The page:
Carmelo Anthony Finally Dealt. Are the Knicks Ready to Contend?
February 21, 2011 13 Comments
So the Melo-drama is over. The inevitable happened. I wonder how Mikhail Prokhorov is feeling right about now.
In case you don’t have twitter here’s how the deal went down. The Knicks gave up Wilson Chandler, Danilo Gallinari, Raymond Felton, Timofey Mozgov, and their 2014 1st round pick. The Nuggets will also receive 2nd round picks in 2012 and 2013 that originally belonged to the Warriors. The Timberwolves get Eddy Curry’s expiring contract, Anthony Randolph and $3 million cash. Most importantly, the Knicks will acquire Carmelo Anthony, Chauncey Billups, Shelden Williams, Anthony Carter, Renaldo Balkman, Corey Brewer and a 2nd round pick.
Throughout this whole ordeal Donnie Walsh had been adamant in his refusal to include both Gallinari and Chandler. Whether or not it was pressure from above to incorporate both players, I don’t think I’m alone in thinking that the Knicks have once again screwed themselves over for the future.
I’m also not alone in loving the idea of a ball-dominant wing player combined with a very good big man. Kobe-Shaq, Kobe-Gasol, Wade-Shaq, yeah, you get the picture. The problem with the Knicks picture is that selling the farm makes the combination significantly less lethal. Landry Fields, Toney Douglas and Ronny Turiaf ain’t going to get the job done by themselves.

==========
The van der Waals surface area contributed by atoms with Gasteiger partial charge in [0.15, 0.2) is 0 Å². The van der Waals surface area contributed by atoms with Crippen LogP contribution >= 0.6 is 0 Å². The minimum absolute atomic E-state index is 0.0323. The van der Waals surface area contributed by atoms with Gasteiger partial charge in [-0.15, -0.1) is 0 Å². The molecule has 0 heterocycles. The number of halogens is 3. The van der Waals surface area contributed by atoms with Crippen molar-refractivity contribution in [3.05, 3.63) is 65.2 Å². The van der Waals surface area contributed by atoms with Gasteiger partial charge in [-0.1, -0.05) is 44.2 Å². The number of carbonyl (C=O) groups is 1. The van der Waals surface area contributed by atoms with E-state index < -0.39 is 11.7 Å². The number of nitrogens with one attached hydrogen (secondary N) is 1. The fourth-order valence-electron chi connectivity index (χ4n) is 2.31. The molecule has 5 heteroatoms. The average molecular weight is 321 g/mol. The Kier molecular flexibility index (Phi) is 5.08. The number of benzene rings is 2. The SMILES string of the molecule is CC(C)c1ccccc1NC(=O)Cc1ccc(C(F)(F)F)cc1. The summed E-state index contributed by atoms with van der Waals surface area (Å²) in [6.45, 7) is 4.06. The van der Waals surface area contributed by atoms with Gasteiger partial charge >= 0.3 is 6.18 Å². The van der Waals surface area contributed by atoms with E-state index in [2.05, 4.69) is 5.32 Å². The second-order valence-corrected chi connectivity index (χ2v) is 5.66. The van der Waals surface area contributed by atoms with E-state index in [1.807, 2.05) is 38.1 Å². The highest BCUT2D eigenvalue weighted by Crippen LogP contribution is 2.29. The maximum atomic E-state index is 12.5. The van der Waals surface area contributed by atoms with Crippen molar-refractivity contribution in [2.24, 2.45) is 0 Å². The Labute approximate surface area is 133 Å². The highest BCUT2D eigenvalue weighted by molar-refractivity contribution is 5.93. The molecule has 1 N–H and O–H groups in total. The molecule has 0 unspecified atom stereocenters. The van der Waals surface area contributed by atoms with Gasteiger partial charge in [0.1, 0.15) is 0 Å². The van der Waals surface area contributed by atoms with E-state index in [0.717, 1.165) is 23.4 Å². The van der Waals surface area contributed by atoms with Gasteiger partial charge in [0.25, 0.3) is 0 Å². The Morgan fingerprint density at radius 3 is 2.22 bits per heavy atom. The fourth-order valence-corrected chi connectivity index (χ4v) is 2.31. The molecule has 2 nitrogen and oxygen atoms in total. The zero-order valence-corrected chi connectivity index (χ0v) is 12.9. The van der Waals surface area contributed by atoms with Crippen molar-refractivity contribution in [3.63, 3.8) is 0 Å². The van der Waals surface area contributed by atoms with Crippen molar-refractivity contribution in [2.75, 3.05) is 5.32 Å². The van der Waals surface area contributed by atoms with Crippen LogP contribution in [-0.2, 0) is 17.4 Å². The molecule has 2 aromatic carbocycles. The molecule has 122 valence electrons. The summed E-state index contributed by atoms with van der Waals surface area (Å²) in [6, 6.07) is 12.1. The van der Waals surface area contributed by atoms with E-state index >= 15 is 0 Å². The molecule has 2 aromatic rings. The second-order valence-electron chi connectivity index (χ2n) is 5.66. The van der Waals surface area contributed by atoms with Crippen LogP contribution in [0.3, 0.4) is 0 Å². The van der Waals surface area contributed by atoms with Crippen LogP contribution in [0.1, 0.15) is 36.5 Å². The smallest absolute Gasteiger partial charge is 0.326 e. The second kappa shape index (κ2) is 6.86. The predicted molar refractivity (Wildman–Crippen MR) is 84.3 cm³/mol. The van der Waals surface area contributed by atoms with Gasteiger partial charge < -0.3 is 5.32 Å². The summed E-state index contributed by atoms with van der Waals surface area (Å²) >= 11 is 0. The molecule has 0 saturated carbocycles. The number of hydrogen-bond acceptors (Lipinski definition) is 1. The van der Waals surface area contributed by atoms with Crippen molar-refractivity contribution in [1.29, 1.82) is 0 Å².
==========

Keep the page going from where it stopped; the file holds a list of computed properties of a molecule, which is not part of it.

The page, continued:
The Knicks aren’t ready to contend. Anthony is a very good player but he doesn’t make those around him much better. Essentially a .500 team without Carmelo, it will become apparent that the Knicks will roll through the abundance of weak teams in the East but simply roll over when they face real competition.
Amare Stoudemire is not going to benefit from less touches and a ball-dominating non-creator.
Chris Paul or Deron Williams in 2012? Possibly, but like the Heat, the issue of adequate role players leaves them in quite the predicament. The combination of a superior point, wing and big player is as ideal as it gets from a star recipe stand point, but the headline ingredients cannot complete the meal without their lesser parts.
No draft picks and the potential for a hard cap in the future make the assembling of a quality supporting cast that much more difficult. Not to mention that putting all the eggs in the PG basket might not work out exactly as planned. Sorry to burst your Knick bubble if you hadn’t figured that one out. It sounds like the fool-proof Lebron plan all over again.
So what now? Do the Knicks just settle for a 4-6 seed in the Eastern Conference for the next couple seasons?
Donnie Walsh must know that his team can’t compete with the likes of Boston or Miami yet.
The much hyped Carmelo Anthony trade changes the complexion of things in the East but not drastically. The Knicks will be better but not as much as they should be given how much they traded away.
The Denver Nuggets suckered the Knicks into a bidding war with the Knicks paying not only in players but in their future as well.
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